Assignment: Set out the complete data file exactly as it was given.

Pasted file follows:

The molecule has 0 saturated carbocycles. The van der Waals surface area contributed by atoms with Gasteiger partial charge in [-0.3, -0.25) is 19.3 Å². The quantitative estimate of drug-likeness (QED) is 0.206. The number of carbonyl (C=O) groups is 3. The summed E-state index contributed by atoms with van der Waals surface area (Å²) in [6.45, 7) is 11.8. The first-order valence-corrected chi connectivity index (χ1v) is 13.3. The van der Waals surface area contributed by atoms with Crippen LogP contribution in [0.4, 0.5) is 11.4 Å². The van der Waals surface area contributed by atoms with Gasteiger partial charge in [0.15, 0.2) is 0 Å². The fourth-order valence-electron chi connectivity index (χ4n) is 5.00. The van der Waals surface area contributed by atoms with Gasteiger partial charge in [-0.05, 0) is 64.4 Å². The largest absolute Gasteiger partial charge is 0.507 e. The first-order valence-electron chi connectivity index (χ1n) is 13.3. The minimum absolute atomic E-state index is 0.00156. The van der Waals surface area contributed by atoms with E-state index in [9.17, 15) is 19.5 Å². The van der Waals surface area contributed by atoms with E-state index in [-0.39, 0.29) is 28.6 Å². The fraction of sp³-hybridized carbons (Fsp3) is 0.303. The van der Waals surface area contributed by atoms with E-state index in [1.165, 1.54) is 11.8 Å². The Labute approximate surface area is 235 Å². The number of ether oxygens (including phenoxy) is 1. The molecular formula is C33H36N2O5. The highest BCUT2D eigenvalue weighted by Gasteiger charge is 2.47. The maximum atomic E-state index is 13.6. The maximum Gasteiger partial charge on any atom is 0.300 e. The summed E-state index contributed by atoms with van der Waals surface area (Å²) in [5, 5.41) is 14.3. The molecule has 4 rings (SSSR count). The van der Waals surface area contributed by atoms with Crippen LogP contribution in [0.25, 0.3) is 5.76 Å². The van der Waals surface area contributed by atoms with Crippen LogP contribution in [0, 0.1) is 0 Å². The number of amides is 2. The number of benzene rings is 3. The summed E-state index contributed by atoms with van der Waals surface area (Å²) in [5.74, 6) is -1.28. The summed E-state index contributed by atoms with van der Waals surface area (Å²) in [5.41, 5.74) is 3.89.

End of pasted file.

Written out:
The molecule has 0 saturated carbocycles. The van der Waals surface area contributed by atoms with Gasteiger partial charge in [-0.3, -0.25) is 19.3 Å². The quantitative estimate of drug-likeness (QED) is 0.206. The number of carbonyl (C=O) groups is 3. The summed E-state index contributed by atoms with van der Waals surface area (Å²) in [6.45, 7) is 11.8. The first-order valence-corrected chi connectivity index (χ1v) is 13.3. The van der Waals surface area contributed by atoms with Crippen LogP contribution in [0.4, 0.5) is 11.4 Å². The van der Waals surface area contributed by atoms with Gasteiger partial charge in [0.15, 0.2) is 0 Å². The fourth-order valence-electron chi connectivity index (χ4n) is 5.00. The van der Waals surface area contributed by atoms with Gasteiger partial charge in [-0.05, 0) is 64.4 Å². The largest absolute Gasteiger partial charge is 0.507 e. The first-order valence-electron chi connectivity index (χ1n) is 13.3. The minimum absolute atomic E-state index is 0.00156. The van der Waals surface area contributed by atoms with E-state index in [9.17, 15) is 19.5 Å². The van der Waals surface area contributed by atoms with E-state index in [-0.39, 0.29) is 28.6 Å². The fraction of sp³-hybridized carbons (Fsp3) is 0.303. The van der Waals surface area contributed by atoms with E-state index in [1.165, 1.54) is 11.8 Å². The Labute approximate surface area is 235 Å². The number of ether oxygens (including phenoxy) is 1. The molecular formula is C33H36N2O5. The highest BCUT2D eigenvalue weighted by Gasteiger charge is 2.47. The maximum atomic E-state index is 13.6. The maximum Gasteiger partial charge on any atom is 0.300 e. The summed E-state index contributed by atoms with van der Waals surface area (Å²) in [5, 5.41) is 14.3. The molecule has 4 rings (SSSR count). The van der Waals surface area contributed by atoms with Crippen LogP contribution in [0.25, 0.3) is 5.76 Å². The van der Waals surface area contributed by atoms with Crippen LogP contribution in [0, 0.1) is 0 Å². The number of amides is 2. The number of benzene rings is 3. The summed E-state index contributed by atoms with van der Waals surface area (Å²) in [5.74, 6) is -1.28. The summed E-state index contributed by atoms with van der Waals surface area (Å²) in [5.41, 5.74) is 3.89.